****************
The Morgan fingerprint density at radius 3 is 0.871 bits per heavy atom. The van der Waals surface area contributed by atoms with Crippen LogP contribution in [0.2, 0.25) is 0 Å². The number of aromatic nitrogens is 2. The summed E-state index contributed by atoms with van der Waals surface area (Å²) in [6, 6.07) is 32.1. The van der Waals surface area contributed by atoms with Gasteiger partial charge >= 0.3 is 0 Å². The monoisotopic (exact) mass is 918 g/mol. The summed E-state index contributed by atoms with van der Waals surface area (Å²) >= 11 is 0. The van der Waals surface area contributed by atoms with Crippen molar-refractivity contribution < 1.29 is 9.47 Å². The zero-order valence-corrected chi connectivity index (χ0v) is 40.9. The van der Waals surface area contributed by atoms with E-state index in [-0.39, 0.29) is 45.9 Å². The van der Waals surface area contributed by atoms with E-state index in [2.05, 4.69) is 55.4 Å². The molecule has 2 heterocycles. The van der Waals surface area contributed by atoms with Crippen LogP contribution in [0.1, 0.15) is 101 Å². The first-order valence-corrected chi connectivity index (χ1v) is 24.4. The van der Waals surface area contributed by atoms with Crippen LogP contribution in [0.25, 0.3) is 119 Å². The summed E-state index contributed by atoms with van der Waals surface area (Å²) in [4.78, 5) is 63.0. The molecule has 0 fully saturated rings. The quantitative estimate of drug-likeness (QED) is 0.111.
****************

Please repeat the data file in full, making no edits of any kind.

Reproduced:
The Morgan fingerprint density at radius 3 is 0.871 bits per heavy atom. The van der Waals surface area contributed by atoms with Crippen LogP contribution in [0.2, 0.25) is 0 Å². The number of aromatic nitrogens is 2. The summed E-state index contributed by atoms with van der Waals surface area (Å²) in [6, 6.07) is 32.1. The van der Waals surface area contributed by atoms with Gasteiger partial charge >= 0.3 is 0 Å². The monoisotopic (exact) mass is 918 g/mol. The summed E-state index contributed by atoms with van der Waals surface area (Å²) >= 11 is 0. The van der Waals surface area contributed by atoms with Crippen molar-refractivity contribution < 1.29 is 9.47 Å². The zero-order valence-corrected chi connectivity index (χ0v) is 40.9. The van der Waals surface area contributed by atoms with E-state index in [-0.39, 0.29) is 45.9 Å². The van der Waals surface area contributed by atoms with E-state index in [2.05, 4.69) is 55.4 Å². The molecule has 2 heterocycles. The van der Waals surface area contributed by atoms with Crippen LogP contribution in [0.1, 0.15) is 101 Å². The first-order valence-corrected chi connectivity index (χ1v) is 24.4. The van der Waals surface area contributed by atoms with Crippen LogP contribution in [0.25, 0.3) is 119 Å². The summed E-state index contributed by atoms with van der Waals surface area (Å²) in [4.78, 5) is 63.0. The molecule has 0 fully saturated rings. The quantitative estimate of drug-likeness (QED) is 0.111.